The American Immigration Lawyers Association (AILA) has received reports of a new phone scam, in which callers pose as officers of U.S. Citizenship and Immigration Services. (For attorneys: This comes from AILA InfoNet Doc. No. 12071935 (posted Apr. 8, 2013).)
The callers have apparently done a bit of research beforehand, so that they know the person’s name and address, and that the person is a noncitizen of the United States. (This type of information wouldn’t be hard to find by stealing someone’s mail or Googling them, for instance.)
The caller then claims that USCIS has found discrepancies (inconsistent information) in the person’s immigration files. and asks for personal immigration data such as an I-94 number, “A” number, or visa control number. This is not data you should share with anyone, as it can be used to get more of your personal information from USCIS or potentially to create false immigration documents in your name.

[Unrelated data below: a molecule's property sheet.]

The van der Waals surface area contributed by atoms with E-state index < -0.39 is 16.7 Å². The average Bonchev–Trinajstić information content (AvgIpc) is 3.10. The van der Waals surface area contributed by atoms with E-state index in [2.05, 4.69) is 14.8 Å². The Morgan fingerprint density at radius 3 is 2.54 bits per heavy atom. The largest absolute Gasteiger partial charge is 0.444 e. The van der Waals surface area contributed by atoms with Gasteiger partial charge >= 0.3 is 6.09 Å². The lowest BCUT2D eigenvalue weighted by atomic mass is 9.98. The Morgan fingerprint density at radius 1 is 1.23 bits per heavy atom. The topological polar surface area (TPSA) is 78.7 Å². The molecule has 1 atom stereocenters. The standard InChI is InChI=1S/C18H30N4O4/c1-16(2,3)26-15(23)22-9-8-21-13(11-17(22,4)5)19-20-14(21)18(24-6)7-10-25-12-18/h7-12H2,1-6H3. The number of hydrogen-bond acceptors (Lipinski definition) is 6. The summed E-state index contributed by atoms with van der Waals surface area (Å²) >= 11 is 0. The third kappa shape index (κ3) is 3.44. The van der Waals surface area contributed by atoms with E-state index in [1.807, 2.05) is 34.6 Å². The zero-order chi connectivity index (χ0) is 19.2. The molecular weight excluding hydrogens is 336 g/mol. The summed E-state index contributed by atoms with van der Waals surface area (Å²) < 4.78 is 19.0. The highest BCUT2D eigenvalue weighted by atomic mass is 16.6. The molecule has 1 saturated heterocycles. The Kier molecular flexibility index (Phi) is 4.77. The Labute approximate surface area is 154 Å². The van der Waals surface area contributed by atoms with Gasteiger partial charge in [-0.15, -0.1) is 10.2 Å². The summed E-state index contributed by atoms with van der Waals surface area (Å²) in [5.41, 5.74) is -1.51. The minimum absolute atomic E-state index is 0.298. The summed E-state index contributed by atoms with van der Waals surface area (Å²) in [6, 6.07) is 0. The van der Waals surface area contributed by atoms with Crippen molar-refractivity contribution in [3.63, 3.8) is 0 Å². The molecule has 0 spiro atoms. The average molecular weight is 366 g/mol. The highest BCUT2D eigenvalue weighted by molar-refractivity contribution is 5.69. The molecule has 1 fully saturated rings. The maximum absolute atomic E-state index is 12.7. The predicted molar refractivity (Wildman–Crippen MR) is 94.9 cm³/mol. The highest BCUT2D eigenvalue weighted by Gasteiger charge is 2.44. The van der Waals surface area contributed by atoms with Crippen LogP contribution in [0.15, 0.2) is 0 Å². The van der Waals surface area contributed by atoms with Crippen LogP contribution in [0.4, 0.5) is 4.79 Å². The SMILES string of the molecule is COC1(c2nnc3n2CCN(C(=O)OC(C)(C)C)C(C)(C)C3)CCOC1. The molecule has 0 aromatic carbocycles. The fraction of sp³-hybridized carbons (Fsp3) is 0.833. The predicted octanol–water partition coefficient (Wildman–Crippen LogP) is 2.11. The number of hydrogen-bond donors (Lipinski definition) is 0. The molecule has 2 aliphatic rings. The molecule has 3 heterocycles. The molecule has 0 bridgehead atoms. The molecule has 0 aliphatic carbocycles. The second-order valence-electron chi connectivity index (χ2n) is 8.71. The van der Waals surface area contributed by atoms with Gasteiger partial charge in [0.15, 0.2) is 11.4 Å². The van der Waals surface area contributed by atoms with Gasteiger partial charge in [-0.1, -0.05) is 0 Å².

But it gets worse. The caller next tells the noncitizen that USCIS charges a penalty for such discrepancies. The fake officer instructs the person to send an amount of money, via Western Union, to a certain address (not, of course, an authorized USCIS address).
If you receive any call from anyone stating that he or she is from USCIS, be wary. The agency rarely calls anyone — it tends to rely more on written communications. This is especially true if you are represented by any attorney, in which case USCIS would normally direct all such inquiries to the attorney rather than to you. Be sure to ask for the caller’s name, department, and a phone number at which you can call back. If you don’t have an attorney, call the main USCIS information line (1-800-375-5283) to check whether you were contacted by an actual USCIS officer.
If you did receive a suspicious call, talk to your attorney if you have one. Also report it to law enforcement authorities, in particular the FBI, and to the Federal Trade Commission’s Bureau of Consumer Protection.